Welcome to Sounds of Europe, a platform for field recording. The blog of the website will travel to a different European country every month where a local organisation or artist will be responsible for maintaining it. Each country´s particular context and practices with regards to field recording will be explored and presented in a personal way.
02/14/2013 · ciliaerens

by Cilia Erens, Dutch correspondent for Februari 2013

Being one of the few artists in the Dutch sound world exploring exclusively ambient sound I would like to write about the interdisciplinary power of unprocessed sound. I will follow this up with posts featuring sound artists who also work with field recordings.

When I was introduced to binaural recording in 1981, I was handed a tool to create a new form for what has fascinated me from childhood: the sound of everyday life.
This recording technique enabled me to approach the transparency of the environmental sound and translate and present it three-dimensionally in a new context. Not as an edited piece, combined with visuals or interspersed with language/text, but with the emphasis on the autonomous power of  ambient sound to tell its own story and appeal to the imagination.
This is what prompted me to develop ‘listening experiences’, built around my binaural recordings of everyday sound.
A typical Erens experience will have the listener traverse soundspaces linked together by hardcuts or crossfades. These soundspaces have been left (largely) untouched.

The 3D effect of binaural recording can only be perceived with headphones or earbuds. It’s a limitation that is also a strength. The place of the sound source, inside the ear, almost on top of the eardrum, cutting out (nearly) all of the surrounding acoustic space makes for an intimate and manipulative experience which separates eye and ear much more effectively than can be achieved by using speakers. This makes the technique a valuable one to me, in spite of its other drawbacks: the spatial perception of distance is much smaller than it is in reality. The extend to which the sound becomes three-dimensional is dependent on the use of two omni directional mics in ear, above the ear or with a dummy head. Having said that, I have noticed that even the illusion of three-dimensionality has been enough to fire the imagination of the listeners.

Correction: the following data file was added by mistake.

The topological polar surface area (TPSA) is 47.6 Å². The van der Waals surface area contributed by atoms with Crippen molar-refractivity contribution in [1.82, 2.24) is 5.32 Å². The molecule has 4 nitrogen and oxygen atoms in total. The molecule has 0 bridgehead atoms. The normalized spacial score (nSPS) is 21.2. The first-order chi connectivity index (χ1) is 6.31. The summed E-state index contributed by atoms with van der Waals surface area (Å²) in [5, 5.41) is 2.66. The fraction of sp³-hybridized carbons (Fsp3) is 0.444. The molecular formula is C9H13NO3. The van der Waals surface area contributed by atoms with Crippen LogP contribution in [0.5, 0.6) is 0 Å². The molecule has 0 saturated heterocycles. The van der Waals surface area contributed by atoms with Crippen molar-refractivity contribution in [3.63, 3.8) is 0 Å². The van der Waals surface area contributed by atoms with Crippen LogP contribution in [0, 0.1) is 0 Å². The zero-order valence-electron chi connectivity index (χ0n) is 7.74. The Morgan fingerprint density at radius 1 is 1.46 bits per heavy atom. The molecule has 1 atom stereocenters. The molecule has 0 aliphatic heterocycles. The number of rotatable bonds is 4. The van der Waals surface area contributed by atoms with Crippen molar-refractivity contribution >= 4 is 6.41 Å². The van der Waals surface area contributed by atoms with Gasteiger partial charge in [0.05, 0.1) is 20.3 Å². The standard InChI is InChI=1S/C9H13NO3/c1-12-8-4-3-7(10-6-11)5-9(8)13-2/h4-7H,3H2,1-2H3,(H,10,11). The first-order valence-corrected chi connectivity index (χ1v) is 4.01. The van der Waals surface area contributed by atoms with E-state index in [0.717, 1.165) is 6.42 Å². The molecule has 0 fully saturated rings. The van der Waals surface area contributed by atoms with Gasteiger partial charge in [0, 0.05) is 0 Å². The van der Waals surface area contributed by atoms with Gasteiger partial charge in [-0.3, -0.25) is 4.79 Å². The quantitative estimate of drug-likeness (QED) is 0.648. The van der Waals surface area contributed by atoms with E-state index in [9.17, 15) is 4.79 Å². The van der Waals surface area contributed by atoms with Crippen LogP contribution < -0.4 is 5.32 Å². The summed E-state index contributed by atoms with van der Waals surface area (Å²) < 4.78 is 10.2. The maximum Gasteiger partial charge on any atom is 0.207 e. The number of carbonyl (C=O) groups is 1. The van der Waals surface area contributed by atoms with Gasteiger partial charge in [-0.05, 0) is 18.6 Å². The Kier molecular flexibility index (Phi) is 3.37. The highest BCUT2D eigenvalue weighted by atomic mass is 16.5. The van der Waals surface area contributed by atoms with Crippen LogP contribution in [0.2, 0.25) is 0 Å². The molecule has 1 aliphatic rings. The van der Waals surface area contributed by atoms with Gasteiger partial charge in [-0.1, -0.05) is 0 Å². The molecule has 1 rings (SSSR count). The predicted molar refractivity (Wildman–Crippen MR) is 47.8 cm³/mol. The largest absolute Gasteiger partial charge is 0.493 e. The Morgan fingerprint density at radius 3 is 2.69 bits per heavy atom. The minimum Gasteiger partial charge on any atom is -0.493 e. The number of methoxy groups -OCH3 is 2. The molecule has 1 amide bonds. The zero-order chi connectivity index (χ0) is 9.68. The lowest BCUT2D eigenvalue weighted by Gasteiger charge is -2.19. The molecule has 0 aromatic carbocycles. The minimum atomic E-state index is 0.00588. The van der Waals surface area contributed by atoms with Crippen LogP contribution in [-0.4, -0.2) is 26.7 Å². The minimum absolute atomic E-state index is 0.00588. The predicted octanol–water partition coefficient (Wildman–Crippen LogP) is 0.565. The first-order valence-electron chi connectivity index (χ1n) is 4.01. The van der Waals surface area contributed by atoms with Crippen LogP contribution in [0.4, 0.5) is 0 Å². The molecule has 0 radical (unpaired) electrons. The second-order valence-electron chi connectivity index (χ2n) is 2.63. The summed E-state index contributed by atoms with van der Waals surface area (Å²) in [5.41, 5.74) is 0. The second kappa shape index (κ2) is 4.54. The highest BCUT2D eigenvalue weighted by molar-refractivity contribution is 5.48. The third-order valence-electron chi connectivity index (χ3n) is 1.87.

With these tools – the recording technique and the earphones or earbuds – I was finally able to shape the physical experience of listening.
For my first ‘sound walk’ (China Daily 1987) I linked the recorded sound coming through the headphone to the locations the sound walkers passed as they walked along the route. I was looking for combinations of the visible environment and the invisible three-dimensional sounds I had recorded. It was ‘matching realities’ I was after and I achieved them by using the sounds of the locations or alternate them with contradictory sound. As a result of the sound filling up the auditory canal, the ears could almost be said to determine what the eyes were seeing.
I went on to develop other presentation forms, like sound panoramas and presentations using blindfolds to create different effects. Decontextualised and abstract, the recorded environmental sound only took on its meaning in the new context.

Binaural recording has made me more attuned to ways of interpreting reality through sound. How do I make my way across this sea of sounds with two mics in or above my ears or with a dummy head? What do I emphasise? By choosing a route, turning my head from left to right during an allocated amount of time and standing still I am attaching meaning to the sounds. The listener will have his own associations, different again from the next listener’s, determined as they are by age and background. This is the reason why I try to make my presence inaudible when I’m in the process of recording. The future listener has to feel he is at the centre of the experience and subconsciously choose his own sound details.